La Niña, sometimes informally called "anti-El Niño", is the opposite of El Niño, where the latter corresponds instead to a higher sea surface temperature by a deviation of at least 0.5 °C, and its effects are often the reverse of those of El Niño. El Niño is famous due to its potentially catastrophic impact on the weather along both the Chilean, Peruvian and Australian coasts, among others. La Niña is often preceded by a strong El Niño.
The results of La Niña are mostly the opposite of those of El Niño; for example, El Niño would cause a wet period in the Midwestern U.S., while La Niña would typically cause a dry period in that area. At the other side of the Pacific La Niña can cause heavy rains. For India, an El Niño is often a cause for concern because of its adverse impact on the south-west monsoon; this happened in 2009. A La Niña, on the other hand, is often beneficial for the monsoon, especially in the latter half. The La Niña that appeared in the Pacific in 2010 probably helped 2010's south-west monsoon end on a favourable note. But then, it also contributed to the deluge in Australia, which resulted in one of that country's worst natural disasters with large parts of Queensland either under water from floods of unusual proportions or being battered by tropical cyclones, including that of category 5 Tropical Cyclone Yasi. It wreaked similar havoc in south-eastern Brazil and played a part in the heavy rains and consequent flooding that have affected Sri Lanka.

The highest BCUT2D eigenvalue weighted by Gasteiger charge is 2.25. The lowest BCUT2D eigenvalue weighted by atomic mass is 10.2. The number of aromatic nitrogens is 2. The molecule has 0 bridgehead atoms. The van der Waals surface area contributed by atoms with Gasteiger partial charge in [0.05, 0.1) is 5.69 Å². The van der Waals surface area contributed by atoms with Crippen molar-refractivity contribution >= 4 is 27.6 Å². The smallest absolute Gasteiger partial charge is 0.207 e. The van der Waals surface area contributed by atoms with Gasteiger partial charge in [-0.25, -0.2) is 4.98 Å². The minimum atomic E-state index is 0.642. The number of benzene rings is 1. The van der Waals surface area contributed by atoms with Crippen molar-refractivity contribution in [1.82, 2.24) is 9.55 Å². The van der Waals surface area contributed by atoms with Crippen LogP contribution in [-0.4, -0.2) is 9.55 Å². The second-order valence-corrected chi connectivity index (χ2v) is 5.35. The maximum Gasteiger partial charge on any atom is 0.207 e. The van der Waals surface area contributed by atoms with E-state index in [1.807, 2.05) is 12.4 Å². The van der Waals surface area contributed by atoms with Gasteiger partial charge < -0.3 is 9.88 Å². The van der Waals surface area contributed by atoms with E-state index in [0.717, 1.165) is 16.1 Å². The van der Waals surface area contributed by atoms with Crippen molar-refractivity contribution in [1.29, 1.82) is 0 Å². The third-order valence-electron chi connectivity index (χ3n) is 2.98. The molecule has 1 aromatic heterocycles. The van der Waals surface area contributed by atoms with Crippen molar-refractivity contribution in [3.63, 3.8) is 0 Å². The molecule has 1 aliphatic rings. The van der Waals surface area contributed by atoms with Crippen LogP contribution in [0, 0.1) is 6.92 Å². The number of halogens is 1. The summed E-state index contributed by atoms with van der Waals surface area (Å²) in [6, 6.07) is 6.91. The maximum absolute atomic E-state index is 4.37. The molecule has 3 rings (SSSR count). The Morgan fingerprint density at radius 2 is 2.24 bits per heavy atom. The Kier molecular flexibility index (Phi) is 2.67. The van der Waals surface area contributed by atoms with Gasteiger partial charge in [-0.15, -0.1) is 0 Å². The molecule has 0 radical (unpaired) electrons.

There was a strong La Niña episode during 1988–1989. La Niña also formed in 1995, and in 1999–2000. A minor La Niña occurred 2000–2001. The La Niña which developed in mid 2007 and lasted until early 2009, was a moderate one. NOAA confirmed that a moderate La Niña developed in their November El Niño/Southern Oscillation Diagnostic Discussion, and that it would likely continue into 2008. According to NOAA, "Expected La Niña impacts during November – January include a continuation of above-average precipitation over Indonesia and below-average precipitation over the central equatorial Pacific. For the contiguous United States, potential impacts include above average precipitation in the Northern Rockies, Northern California, and in southern and eastern regions of the Pacific Northwest. Below-average precipitation is expected across the southern tier, particularly in the southwestern and southeastern states.
However, an El Niño returned in May–June 2009 and lasted until April 2010. The effects of El Niño in 2009 were already being seen in the fall of 2009 as the remnants of Tropical Storm Ida strengthened into a powerful coastal storm.
A new La Niña episode developed quite quickly in the eastern and central tropical Pacific in mid-2010, and lasted at least until early 2011. This La Niña, combined with record-high ocean temperatures in the north-eastern Indian Ocean, has been a large factor in the 2010–2011 Queensland floods, and the quartet of recent heavy snowstorms in North America starting with the December 2010 North American blizzard. The same La Nina event is also a likely cause of a series of tornadoes of above-average severity that struck the Midwestern and Northwestern United States in the spring of 2011, and is currently a major factor in the drought conditions persisting in the South Central states including Texas, Oklahoma and Arkansas.
"La Niña" events between 1950 and 2011:
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